Does her adult body match her childhood prosthetic body? As seen in season two and suggested in season one: yes.
Why choose to differentiate yourself from your old self — from the physical continuity that has been applied to your awareness — in the name of not being accidentally attractive?
Are they advantages to, or opportunities within, being attractive? Yes there are. Are there disadvantages and perceived obligations? Can it be uncomfortable? And are there ways to achieve things other than through attractiveness, normativity, or the ability to be underestimated?
Why stick with a body despite the opportunities it doesn’t give you? Batou asks her, early in the season, why she sticks with “that female-model body”. Switch to a male chassis, increase your strength and physical power, he says. She ducks out of the question, physically besting him with her hacking skills (under her cyberbrain-hacking instruction, he punches his own face). The Major says that while she can out-think Batou, she doesn’t need to outmatch his bodily strength. I don’t like this exchange; it sounds too much like women are weak but they’re cleverer — which isn’t true enough to serve.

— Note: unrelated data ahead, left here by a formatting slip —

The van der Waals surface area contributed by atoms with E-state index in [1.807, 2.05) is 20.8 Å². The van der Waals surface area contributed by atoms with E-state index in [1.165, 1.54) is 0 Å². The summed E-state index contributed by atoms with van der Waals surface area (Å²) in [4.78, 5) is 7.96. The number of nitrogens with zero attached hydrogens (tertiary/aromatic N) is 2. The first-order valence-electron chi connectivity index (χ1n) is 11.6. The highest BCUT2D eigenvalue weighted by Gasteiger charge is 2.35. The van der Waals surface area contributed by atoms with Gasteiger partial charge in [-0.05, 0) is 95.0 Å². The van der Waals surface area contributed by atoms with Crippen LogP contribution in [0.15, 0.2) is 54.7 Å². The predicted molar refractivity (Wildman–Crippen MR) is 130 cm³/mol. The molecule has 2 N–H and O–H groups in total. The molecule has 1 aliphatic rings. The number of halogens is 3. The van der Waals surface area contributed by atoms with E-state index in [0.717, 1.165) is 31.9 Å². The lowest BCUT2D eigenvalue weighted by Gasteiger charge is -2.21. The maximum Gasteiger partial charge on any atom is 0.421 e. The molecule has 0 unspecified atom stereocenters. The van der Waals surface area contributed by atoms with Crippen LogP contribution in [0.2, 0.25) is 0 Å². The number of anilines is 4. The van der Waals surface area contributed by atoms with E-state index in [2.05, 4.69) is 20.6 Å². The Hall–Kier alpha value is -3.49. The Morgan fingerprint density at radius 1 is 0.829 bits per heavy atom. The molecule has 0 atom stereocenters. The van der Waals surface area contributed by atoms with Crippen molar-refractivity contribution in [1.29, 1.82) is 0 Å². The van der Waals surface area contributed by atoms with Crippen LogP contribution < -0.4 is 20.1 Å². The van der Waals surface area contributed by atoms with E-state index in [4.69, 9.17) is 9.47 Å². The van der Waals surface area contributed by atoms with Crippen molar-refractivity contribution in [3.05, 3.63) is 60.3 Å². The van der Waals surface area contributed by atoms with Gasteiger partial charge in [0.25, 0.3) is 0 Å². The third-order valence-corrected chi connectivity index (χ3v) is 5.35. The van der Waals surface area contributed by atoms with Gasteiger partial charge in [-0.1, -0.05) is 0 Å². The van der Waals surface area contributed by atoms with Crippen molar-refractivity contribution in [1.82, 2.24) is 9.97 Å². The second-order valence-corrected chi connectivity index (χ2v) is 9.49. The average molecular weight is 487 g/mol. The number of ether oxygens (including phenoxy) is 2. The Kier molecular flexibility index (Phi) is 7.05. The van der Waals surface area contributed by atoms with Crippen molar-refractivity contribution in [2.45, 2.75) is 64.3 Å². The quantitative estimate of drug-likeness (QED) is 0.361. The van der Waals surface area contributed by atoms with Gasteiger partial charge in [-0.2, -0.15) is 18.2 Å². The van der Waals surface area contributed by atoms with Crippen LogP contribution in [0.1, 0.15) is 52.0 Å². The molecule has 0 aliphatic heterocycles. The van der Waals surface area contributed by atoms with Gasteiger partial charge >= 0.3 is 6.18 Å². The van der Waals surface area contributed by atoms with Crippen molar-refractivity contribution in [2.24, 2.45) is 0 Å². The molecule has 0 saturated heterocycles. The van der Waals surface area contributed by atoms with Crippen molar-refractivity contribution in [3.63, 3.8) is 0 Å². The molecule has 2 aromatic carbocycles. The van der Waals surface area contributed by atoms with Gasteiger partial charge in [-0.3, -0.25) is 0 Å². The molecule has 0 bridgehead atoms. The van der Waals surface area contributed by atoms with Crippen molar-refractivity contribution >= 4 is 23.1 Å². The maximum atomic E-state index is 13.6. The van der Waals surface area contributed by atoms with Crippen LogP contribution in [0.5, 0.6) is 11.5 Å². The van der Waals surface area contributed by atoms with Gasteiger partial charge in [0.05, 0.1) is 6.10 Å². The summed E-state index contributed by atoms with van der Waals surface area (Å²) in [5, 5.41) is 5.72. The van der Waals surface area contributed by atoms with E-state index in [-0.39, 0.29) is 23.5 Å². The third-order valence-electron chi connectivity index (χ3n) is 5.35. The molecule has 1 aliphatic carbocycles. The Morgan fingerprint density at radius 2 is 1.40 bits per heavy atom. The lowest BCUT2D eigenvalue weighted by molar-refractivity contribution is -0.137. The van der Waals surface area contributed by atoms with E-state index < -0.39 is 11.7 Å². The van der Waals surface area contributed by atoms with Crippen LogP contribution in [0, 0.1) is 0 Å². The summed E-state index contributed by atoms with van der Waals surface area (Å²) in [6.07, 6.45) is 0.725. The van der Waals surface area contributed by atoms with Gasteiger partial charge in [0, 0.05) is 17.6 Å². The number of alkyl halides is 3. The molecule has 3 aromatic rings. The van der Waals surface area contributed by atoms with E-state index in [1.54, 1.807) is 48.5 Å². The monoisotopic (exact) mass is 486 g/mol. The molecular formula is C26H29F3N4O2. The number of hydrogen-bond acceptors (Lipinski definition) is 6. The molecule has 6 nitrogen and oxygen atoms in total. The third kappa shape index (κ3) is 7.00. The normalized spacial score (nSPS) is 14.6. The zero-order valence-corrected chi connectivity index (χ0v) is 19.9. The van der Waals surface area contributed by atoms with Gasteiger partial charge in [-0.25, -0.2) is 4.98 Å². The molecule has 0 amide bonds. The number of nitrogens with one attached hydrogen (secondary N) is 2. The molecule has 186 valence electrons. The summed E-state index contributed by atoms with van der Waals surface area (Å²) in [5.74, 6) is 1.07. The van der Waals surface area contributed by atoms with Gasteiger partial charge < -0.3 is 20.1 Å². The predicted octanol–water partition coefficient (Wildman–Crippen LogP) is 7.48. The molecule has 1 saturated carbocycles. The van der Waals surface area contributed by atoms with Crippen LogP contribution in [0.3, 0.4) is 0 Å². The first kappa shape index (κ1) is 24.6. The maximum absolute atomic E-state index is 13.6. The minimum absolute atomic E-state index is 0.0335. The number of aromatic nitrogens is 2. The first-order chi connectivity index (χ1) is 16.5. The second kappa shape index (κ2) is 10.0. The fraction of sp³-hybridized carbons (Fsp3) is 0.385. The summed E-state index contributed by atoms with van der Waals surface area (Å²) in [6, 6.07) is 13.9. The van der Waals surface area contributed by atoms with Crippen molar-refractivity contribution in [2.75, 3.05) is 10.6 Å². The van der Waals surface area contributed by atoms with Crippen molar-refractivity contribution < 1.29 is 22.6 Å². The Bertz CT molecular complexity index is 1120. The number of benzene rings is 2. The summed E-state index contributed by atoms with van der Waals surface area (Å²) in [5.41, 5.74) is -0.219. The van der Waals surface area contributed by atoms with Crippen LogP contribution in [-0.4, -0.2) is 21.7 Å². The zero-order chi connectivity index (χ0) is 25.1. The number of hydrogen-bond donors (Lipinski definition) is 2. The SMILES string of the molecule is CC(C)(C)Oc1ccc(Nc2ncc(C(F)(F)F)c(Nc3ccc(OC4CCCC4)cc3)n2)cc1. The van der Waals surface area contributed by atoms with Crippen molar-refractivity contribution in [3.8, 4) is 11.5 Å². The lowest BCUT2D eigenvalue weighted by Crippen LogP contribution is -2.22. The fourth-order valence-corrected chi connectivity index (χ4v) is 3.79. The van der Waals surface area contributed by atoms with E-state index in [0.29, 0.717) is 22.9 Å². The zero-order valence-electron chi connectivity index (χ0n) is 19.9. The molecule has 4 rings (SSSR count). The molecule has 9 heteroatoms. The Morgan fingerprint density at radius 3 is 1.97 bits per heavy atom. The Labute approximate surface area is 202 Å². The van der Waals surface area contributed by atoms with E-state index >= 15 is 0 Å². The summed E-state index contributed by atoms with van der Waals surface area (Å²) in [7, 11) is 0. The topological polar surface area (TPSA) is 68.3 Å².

Existing in-story in a fully manufactured body, being under creative control of animation professionals who present her as a sexual prospect, the Major allows me to consider from just the right distance: what does it mean to have one of these? A “woman’s body”.
What does it mean for me to filter all of my experiences through this physical object, meat, bones, etc, and to exist inescapably within perceptions that hinge upon the visual? Before it was mine, this body existed as a concept. I was a child once and the female body existed before I reached puberty. Before I’d finished growing into it, I was grappling with what my adult body meant people would think I should do for them. I was frightened and resentful of what it meant I would have no choice but to “be”. I am more likely to be observed from afar than I am to register as a whole person — my ghost comes in second, and my shell cannot escape observation (you are a woman with a man inside…). Why don’t I cut my hair alarmingly and have my breasts removed and slouch and receive poor dentistry? Why don’t I escape from being womanly?